The chaos in Syria continues, with neither candidate having a clear solution.
Mitt Romney, as stated before, was facing his hardest debate. He doesn’t have any experience with the armed forces, chose a running mate with similar inexperience and has based his election campaign on America’s economy. So it was little surprise that he tried to bring the subject around to the economy when answering tough questions. He repeatedly suggested America was looking weak to the rest of the world because of its weakened economy and high debt, stating China didn’t respect America because of the amount of money America owed them. This wasn’t a bad argument, but his second point to try and suggest that Obama’s policies were appearing weak and apologetic, did not work quite as well. The argument lacked evidence when you consider Barack Obama had managed to play a hand in toppling Gadaffi (though he overstated America involvement) and had authorised the killing of Osama Bin Laden. Mitt Romney was persuasive though when he managed to direct the argument towards the economy, bringing up a good argument for investing more time with South America as their economy on the whole is as big as China’s and also again pointing out Barack Obama’s increase to the budget deficit. On other subjects Mitt Romney decided to stay conservative, vague and basically agree with Barack Obama, which may not have pumped up Republicans, but could have ensured undecided voters keep him in mind. In fact he managed to completely change his opinion on Afghanistan by agreeing that the troops should leave by 2014 (perhaps based on the heavy criticism Paul Ryan received in the vice presidential debate) and seemed reluctant to attack Barack Obama on the Libya fiasco (again maybe after the criticism he received in the previous debate). The only subject he mainly differed from Barack Obama was on China, where he surprisingly remained consistent in stating he would call them a currency manipulator. There could be drawbacks to this action, with some suggesting it could start a trade war, but again when confronted with this he managed to bring the argument back to economic terms and provide a convincing argument that the current trade deficit with China means it is in China’s favour to refrain from doing so.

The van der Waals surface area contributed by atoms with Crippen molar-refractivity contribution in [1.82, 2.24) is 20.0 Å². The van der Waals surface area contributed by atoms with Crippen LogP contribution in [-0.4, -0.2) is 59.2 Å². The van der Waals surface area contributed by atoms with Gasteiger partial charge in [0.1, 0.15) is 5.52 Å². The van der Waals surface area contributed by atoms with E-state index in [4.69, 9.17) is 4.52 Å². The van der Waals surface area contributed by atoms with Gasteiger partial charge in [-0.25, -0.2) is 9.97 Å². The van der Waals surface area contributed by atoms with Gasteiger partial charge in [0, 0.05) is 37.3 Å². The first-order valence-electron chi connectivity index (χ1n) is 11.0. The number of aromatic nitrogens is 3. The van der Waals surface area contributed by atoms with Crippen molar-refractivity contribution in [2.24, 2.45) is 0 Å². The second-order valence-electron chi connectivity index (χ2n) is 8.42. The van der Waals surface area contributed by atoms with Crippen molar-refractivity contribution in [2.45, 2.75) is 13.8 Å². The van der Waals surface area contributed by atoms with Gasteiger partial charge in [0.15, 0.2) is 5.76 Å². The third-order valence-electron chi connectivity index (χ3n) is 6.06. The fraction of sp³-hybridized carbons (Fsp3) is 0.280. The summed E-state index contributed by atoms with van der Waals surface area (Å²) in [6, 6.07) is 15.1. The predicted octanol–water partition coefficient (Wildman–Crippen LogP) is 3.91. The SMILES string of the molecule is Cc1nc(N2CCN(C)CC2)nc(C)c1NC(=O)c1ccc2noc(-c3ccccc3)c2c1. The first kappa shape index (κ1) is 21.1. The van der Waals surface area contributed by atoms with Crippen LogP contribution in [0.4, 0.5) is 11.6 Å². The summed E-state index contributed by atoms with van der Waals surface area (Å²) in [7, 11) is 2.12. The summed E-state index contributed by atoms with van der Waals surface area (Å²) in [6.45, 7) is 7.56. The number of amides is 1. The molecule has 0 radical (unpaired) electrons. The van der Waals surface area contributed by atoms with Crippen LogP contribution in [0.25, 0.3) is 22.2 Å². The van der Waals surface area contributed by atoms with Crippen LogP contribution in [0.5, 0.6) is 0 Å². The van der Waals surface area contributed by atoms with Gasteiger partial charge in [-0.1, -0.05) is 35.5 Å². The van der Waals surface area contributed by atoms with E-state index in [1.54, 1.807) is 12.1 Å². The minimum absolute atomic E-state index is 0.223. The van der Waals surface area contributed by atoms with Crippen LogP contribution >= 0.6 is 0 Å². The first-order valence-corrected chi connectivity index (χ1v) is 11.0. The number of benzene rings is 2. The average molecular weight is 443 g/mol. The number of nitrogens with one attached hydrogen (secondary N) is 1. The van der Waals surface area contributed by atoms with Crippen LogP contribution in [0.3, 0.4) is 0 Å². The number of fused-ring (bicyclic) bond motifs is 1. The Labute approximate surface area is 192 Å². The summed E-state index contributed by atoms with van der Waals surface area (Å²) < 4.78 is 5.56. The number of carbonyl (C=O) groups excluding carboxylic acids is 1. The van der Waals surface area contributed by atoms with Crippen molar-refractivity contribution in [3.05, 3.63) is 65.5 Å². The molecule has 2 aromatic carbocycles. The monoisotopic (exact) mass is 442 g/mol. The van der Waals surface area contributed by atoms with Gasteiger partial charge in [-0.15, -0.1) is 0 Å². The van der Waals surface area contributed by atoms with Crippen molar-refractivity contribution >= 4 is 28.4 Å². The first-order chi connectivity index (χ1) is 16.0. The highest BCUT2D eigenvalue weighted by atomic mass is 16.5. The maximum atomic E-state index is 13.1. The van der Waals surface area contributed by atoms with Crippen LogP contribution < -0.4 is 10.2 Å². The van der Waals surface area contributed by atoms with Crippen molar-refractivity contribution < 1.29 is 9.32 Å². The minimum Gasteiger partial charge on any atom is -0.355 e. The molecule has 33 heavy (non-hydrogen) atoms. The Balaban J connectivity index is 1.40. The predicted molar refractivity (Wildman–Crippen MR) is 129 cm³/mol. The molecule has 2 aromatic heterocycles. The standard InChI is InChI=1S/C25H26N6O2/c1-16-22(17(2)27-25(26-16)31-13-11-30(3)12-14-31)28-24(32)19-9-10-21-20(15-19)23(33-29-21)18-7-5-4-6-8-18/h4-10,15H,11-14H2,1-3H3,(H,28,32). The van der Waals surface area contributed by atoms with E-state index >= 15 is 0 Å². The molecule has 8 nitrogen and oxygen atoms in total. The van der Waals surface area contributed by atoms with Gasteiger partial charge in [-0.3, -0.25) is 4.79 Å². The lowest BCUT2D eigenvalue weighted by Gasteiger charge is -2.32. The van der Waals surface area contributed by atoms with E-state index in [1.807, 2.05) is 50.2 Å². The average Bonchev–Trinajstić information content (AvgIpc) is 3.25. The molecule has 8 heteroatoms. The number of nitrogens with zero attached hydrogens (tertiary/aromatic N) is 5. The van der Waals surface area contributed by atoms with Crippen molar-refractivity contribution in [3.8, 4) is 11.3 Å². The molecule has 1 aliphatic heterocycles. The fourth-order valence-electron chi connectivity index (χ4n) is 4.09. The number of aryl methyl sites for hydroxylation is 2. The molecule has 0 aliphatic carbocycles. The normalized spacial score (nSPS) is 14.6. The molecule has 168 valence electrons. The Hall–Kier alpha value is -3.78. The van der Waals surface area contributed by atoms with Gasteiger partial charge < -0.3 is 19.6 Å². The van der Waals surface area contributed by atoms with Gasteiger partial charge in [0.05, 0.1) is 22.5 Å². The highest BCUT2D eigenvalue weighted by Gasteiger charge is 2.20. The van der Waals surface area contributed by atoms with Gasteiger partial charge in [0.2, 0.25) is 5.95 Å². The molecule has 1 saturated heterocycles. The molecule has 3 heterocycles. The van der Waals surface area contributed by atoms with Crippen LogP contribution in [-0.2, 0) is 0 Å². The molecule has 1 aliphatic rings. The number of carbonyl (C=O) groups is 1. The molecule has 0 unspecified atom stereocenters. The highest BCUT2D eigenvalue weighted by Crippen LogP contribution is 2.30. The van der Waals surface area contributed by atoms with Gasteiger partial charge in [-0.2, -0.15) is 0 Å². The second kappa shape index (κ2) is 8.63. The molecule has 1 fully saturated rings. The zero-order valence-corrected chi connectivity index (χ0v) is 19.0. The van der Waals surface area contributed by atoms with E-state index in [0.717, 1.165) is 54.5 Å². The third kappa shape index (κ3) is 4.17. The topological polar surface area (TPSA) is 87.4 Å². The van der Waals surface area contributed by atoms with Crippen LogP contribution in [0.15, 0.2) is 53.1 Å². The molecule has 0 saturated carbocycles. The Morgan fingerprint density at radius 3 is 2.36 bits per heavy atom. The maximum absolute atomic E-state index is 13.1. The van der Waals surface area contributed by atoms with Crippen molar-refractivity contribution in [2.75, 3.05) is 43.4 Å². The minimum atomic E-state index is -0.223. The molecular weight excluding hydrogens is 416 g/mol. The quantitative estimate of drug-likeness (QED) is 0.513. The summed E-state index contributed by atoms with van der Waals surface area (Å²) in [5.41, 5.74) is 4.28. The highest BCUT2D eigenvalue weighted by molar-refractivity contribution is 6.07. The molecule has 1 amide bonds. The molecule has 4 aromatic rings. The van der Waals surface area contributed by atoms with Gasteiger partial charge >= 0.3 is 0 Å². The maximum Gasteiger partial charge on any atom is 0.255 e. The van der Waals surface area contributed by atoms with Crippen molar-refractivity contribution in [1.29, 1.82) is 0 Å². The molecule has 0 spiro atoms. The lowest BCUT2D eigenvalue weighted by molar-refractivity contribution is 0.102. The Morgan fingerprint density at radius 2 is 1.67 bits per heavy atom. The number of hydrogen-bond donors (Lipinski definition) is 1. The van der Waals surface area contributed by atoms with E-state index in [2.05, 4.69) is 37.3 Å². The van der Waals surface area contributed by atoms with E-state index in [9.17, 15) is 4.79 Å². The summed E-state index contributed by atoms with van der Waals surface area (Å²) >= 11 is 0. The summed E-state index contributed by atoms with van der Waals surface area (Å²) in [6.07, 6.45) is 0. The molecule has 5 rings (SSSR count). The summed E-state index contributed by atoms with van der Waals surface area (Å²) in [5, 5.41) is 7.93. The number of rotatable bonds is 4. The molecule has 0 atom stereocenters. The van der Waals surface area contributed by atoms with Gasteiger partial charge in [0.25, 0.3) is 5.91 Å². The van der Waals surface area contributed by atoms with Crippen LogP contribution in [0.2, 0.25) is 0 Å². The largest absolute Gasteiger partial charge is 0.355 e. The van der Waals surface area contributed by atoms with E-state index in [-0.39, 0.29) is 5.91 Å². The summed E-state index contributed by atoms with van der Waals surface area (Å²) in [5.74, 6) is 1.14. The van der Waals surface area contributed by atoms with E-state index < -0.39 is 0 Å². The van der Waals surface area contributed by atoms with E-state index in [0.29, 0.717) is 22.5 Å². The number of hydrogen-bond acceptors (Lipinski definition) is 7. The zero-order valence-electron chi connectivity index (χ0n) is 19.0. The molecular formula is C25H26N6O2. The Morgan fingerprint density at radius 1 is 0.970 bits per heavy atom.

Chart showing the trade deficit America has with China.
So what have these debates resulted in?